A smart, ambitious, young network producer tries to negotiate the fine line between news and entertainment, while struggling to balance her career and her love life. Sound familiar?  It should.

Watching the romantic comedy Morning Glory, I was reminded over and over of one of my favorite films from the 1980s. Unfortunately, most often my thought was that the new movie lacked its predecessor’s sharp writing, genuine ethical dilemmas and multidimensional characters.

It’s hard to believe that Broadcast News was released twenty-three years ago. Despite some ill-advised hairdos on Holly Hunter, the movie still holds up remarkably well. The characters are so unique and interesting, the issues so complex, and nearly every line of the dialogue is not just memorable but iconic.

While Morning Glory is a better-than-average bit of entertainment, it just doesn’t fill those very big shoes.

In Morning Glory, the adorable Rachel McAdams plays Becky Fuller, a driven young producer at regional Good Morning, New Jersey. Right away, we know she takes her work oh so seriously — she’s up at 4 a.m., has earned the slavish loyalty of her Garden State colleagues, and is a complete and utter loser where her love life is concerned. Becky dreams of someday landing a plum position with The Today Show. When she is laid off through no fault of her own, she defies her mother’s advice to give up her dream and instead lands a big city job with the self-defined “worst morning show ever,” Daybreak. Becky’s mission?  Revive the dwindling ratings and save the show.

Can she do it?  Of course. Because that’s the kind of movie this is.

McAdams throws herself into the part of Becky, and the audience roots for her as she struggles to save the show. Despite the trappings of a typical romantic comedy, we never doubt Becky’s intelligence, talent and instinct. At her first production meeting, she is bombarded with story ideas, questions, and complaints from her disgruntled, dysfunctional cast and crew. She not only takes control but fires the arrogant foot-fetishist co-host, earning a round of applause from her appreciative new team.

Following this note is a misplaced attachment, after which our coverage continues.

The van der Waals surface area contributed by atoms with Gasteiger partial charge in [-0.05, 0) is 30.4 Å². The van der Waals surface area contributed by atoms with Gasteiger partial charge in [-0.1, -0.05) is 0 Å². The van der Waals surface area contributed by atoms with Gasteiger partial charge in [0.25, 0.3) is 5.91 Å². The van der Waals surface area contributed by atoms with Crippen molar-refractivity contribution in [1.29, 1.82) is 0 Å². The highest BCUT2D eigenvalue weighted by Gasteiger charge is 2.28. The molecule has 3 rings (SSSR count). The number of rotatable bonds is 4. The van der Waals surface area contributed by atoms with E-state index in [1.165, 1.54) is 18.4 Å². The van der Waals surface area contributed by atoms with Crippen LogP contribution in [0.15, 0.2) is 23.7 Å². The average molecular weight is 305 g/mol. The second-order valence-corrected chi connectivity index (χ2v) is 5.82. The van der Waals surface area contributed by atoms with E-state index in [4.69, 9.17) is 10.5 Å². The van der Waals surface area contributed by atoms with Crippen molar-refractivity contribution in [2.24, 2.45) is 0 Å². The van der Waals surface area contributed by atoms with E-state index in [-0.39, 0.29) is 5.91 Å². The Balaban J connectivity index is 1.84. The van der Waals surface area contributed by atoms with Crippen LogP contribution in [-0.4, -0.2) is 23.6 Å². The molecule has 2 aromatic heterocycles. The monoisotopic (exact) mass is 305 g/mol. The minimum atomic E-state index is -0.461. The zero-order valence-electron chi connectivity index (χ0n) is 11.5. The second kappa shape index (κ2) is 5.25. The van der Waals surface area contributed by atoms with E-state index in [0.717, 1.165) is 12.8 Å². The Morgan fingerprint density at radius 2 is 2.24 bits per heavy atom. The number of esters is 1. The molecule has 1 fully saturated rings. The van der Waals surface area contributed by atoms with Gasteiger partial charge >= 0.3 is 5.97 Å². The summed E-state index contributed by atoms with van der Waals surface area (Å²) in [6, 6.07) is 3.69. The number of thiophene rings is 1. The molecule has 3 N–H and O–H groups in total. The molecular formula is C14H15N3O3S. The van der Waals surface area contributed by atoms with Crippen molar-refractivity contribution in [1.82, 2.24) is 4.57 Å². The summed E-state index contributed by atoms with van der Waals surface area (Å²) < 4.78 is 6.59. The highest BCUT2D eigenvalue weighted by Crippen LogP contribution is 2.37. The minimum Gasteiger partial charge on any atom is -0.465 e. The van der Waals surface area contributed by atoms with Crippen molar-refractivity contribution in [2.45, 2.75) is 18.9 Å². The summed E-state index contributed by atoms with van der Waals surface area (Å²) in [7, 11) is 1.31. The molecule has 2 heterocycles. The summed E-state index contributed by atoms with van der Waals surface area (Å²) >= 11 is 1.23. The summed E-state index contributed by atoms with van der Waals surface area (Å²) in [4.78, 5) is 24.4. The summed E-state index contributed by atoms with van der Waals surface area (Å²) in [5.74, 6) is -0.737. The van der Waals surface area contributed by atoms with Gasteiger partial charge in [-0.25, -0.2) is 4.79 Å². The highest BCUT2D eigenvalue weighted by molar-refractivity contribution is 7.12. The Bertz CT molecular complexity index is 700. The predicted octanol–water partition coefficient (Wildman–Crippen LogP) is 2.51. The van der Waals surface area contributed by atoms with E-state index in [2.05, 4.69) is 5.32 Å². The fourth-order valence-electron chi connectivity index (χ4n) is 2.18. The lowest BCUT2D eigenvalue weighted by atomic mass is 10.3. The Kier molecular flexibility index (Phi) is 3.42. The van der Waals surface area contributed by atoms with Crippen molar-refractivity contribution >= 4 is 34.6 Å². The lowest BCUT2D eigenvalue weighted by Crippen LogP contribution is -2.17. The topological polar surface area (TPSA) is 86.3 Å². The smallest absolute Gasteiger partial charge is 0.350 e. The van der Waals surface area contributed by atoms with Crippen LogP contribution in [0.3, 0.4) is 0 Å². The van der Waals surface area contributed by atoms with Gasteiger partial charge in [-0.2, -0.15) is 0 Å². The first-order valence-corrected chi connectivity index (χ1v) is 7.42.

However, this act of bravado puts Becky in a difficult situation. She has to find a new co-host, stat. Fortunately, the network has a former evening news anchor under contract and available. Unfortunately, said anchor would rather be anywhere else, doing anything else than co-hosting a “fluffy” morning show. And that pretty much sets up the conflict for the next 90 minutes.

Rachel McAdams is joined by Harrison Ford as legendary newscaster Mike Pomeroy. He is in rare form, with a cragged face and more bristle than a porcupine. With pretty much every line he growls, he insults Becky, the network, the show, the audience and most of all his co-host Colleen Peck, a former Miss Arizona played hilariously by Diane Keaton.

Ford and Keaton share some of the movie’s funnier moments, such as their mutual refusal to make the first move when McAdams’ Becky tries to introduce them, or their over-the-top on-air sniping. Ironically, their bickering begins to draw an audience and Becky soon adds attention-grabbing stunts, such as strapping the hapless meteorologist into the world’s fastest roller coaster, and booking sumo wrestlers and exotic animals.

The ratings improve, much to the surprise of the surly network executive (an underutilized Jeff Goldblum), but not a surprise to the audience. Colleen and Mike learn to work together. Serious news and talk show entertainment can co-exist after all. Becky mends her workaholic ways and lands handsome magazine-show producer Patrick Wilson. The Today Show comes a-courtin’ but Becky realizes that her heart is at Daybreak. And they all, we presume, live happily ever after.

Morning Glory is formulaic fun. The cast is quite good, with McAdams proving once again that she’s leading lady material. Young, pretty and sometimes a bit of a ditz, she nevertheless makes you believe in Becky’s genuine abilities. She’s supported by fine character portrayals by Ford, Keaton, Goldblum, Wilson, and smaller though solid performances by Ty Burrell, Matt Malloy, and John Pankow. Directed by Roger Michell—best known for another offbeat romantic comedy, Notting Hill—the movie was written by Aline Brosh McKenna, who scripted The Devil Wears Prada.